Norman defended the per-session cost of auditing, saying that unlike with other religions, the practice of Scientology is very much focused on the individual, and auditing sessions are a lot like counseling sessions that outsiders pay for on a daily basis.

“In Scientology, rather than pass the plate or having people pledge a certain portion of their income, we request a formal donation from people who are receiving auditing from the church,” Norman said.

The people who receive the most one-on-one attention pay the most, she said, but most do not spend more than 10 percent of their incomes. She said the church provides help for members who have recently gone through traumatic experiences but cannot afford auditing sessions.

The celebrity association with the church perhaps furthers the belief that Scientology is more of a business than a religion, but Norman said Hollywood types are attracted to Scientology for the same reasons anybody would be.

“Scientology is very oriented toward understanding yourself, understanding life and giving you practical tools that you can you use to make you live better,” Norman said.

James Atwood, an instructor in religion, said the lure of celebrity could attract people to Scientology who are looking for a new way of understanding reality and something that has a scientific basis.

“People follow celebrities,” Atwood said. “People are interested in what celebrities do almost by definition. What they do is give movements publicity – and sometimes they give it legitimacy.”

Leatham seconded Atwood’s opinion, saying that from the beginning of Scientology, the idea that it would attract an elite following was there.

“I think that makes Scientology quite visible compared to a lot of other religions,” Leatham said. “It’s not often that you see Hollywood people who are that adamant, that open and vocal about their religious affiliation.”

Despite all the publicity attracted by its famous followers, the group has been known to be secretive about some of its beliefs, Leatham said, and have sued former followers who have leaked Scientology’s secrets after signing contracts to keep that information secret.

Leatham said the group has to be secretive because it competes with other religions and has a method, auditing, which it believes needs to be protected.

“They do compete in the sense that other groups, other prophets, have made claims about techniques and human potential,” Leatham said. “If your group claims, as most of these groups do, that they have exclusive resources, then you need to hold on to that stuff.”

The church has been so active in filing defamation lawsuits against its critics that many social scientists have become afraid to even study the group, Leatham said.

“You have to be very careful about what you say about them,” he said. “The press has been taken to the cleaners by them.”

But Leatham said that in the course of trying to protect its image, the church has actually done just the opposite.

“I think one of the ironies, or what many outside observers see as sort of an irony about Scientology, is that by litigating against individuals – or groups, organizations, corporations – who have been perceived as being critical, they have stimulated further criticism,” he said.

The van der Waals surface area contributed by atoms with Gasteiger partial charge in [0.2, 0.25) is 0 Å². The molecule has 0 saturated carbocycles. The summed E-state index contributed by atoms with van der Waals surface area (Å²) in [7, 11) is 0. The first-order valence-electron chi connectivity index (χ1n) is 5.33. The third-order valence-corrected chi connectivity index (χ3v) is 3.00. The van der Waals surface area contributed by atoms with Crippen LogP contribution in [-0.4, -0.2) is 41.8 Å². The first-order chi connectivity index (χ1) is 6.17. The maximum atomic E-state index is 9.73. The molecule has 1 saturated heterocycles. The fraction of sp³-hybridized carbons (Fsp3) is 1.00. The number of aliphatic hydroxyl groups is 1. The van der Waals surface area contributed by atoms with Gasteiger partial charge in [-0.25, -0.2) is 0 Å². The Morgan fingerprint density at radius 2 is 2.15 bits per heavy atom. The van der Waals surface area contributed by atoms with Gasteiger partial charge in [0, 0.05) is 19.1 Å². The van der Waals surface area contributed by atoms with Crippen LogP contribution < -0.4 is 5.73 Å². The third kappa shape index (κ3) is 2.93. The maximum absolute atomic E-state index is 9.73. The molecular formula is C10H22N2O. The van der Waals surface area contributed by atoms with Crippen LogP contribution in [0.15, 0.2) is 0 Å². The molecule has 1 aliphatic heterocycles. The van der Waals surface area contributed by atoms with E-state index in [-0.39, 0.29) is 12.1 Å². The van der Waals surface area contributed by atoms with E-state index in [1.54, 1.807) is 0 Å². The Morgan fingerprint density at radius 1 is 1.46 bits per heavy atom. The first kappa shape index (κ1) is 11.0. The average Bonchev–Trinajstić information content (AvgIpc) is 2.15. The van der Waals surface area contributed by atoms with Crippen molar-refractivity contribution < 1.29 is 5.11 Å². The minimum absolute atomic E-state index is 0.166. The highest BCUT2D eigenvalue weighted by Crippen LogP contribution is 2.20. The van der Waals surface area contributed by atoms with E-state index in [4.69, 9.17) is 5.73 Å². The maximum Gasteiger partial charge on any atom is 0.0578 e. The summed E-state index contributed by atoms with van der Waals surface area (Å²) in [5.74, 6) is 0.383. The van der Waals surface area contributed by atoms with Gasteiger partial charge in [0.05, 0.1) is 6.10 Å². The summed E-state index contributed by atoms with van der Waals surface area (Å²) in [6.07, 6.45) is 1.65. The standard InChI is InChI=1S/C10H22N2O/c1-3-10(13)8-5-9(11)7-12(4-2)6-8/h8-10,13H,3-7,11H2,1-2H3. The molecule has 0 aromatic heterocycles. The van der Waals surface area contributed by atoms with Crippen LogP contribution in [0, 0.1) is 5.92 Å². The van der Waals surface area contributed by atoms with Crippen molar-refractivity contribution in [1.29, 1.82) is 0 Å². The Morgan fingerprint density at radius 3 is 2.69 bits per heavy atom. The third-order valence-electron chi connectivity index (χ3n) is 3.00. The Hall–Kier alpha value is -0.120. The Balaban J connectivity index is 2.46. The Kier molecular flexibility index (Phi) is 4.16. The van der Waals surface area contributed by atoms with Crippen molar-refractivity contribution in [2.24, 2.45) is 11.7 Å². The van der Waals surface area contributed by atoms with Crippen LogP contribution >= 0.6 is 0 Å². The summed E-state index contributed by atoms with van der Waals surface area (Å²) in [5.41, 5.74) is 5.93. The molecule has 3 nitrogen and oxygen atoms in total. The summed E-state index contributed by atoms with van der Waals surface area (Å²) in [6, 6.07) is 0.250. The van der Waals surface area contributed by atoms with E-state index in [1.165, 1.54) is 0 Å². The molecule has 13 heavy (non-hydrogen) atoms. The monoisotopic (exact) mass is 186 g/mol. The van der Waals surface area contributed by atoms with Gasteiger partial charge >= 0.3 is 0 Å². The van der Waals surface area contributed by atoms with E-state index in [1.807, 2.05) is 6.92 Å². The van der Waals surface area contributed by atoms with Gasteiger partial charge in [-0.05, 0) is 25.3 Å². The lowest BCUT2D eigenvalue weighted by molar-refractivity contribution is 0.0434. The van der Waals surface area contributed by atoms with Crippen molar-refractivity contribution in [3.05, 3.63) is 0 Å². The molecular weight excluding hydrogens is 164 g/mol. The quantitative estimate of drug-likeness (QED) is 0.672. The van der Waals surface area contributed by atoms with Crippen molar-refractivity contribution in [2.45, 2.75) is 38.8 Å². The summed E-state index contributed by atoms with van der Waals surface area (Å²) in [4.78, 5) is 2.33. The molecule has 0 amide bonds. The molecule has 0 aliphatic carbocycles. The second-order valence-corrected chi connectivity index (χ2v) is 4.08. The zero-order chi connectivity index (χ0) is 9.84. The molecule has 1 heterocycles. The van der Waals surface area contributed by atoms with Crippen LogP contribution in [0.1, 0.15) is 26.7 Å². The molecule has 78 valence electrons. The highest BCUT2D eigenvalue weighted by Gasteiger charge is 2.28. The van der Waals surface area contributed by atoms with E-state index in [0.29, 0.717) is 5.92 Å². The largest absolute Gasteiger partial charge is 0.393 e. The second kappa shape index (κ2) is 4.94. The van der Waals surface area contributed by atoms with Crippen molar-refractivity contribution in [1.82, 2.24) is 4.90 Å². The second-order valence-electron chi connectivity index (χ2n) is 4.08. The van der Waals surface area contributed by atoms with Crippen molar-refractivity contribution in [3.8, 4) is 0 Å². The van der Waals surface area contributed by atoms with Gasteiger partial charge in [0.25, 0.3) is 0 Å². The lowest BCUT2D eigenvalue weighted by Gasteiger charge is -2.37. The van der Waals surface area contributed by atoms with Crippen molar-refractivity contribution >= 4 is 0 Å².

But Bobby Amirshahi, director of corporate communications for Comedy Central, said in an e-mail that the network has never been contacted by the Church of Scientology regarding either episode of the series relating to the religion and fears no legal action from the church.

“We routinely run story ideas and content past our internal standards and practice and legal departments for review and to minimize any risk to the company before any show airs,” Amirshahi said.

Amirshahi said Comedy Central pulled the scheduled rerun of “Trapped in the Closet” to run a more Chef-focused episode prior to the season 10 premiere, which was called “The Return of Chef!”

Rob Sherwin, a Fort Worth attorney with Brackett and Ellis PC and adjunct professor of journalism, said it is unlikely that any suit the Church of Scientology brought against Comedy Central would be successful because, among other reasons, “South Park” is parody or satire, which is a defense that can be used in libel cases.

“Realize that you can always sue someone,” Sherwin said. “You can file a suit against anyone for anything. Whether the Church of Scientology would have a reasonable likelihood for success, I think would be doubtful.”

Atwood said the church has spent millions of dollars on court cases trying to secure religious freedom, and in doing so, has helped ensure the free practice of religion for other groups as well as for Scientologists.

“Their intention was not necessarily to broaden religious freedom in the United States, but what they’ve done is help clarify some of the issues for everybody,” Atwood said. “Indirectly, they furthered the cause of religious freedom for everybody.”

Norman said a lot of misconceptions about Scientology exist, but that as the religion grows, those misconceptions will begin to be cleared up.

“Even when I answer questions about what it is, I’m oversimplifying it,” Norman said. “It’s hard to explain sometimes because it’s not exactly like things people are familiar with.

“We believe that this is your afterlife. We believe that you’ll live here again. This world is something that we’re all responsible for. If we’re going to have a better existence, if religion is about seeking a better place, to some degree, that place is here and now.”

Leatham believes Scientology has just as much merit as any other religion.

“People who are members swear by it,” he said. “There are people who have come out of this who think this is bunk and then they do everything they can to prove that it’s just a commercial – a rip-off and that it’s all based on pseudoscience. Those people who have remained have been benefitted by it and are extremely loyal.”

Dianna Newbern, an instructor in psychology, said it’s human nature for people to turn to religion, any religion, to look for tools they don’t already possess to help them through times of trouble and when a religion provides those tools, that’s what give it its appeal.

“Religion can help provide us, people, with a sense of safety because it gives the brain a framework that it can understand for feeling safe in a pretty chaotic world,” Newbern said.

She said the brain reacts to elements of spirituality, so the effect of having steadfast beliefs, no matter what they may be, is real.

“I hypothesize that if we could take the essence out of all the religions, I believe that there might be a common set of things that are perhaps spiritual,” Newbern said. “The organizational structure of it is called Methodism or Buddhism or Scientology or whatever it’s called. My hypothesis is that if we extracted those things that are spiritual in nature, that some of those things that have deep truth to them, work.”

Most of Scientology, Norman said, focuses on making the world around its believers better.

“If something is wrong, something ought to be done about it – can and should be done about it,” she said. “People are basically good. The impulses you have that cause you to do something wrong or to hurt other people can be traced back to something that can be resolved.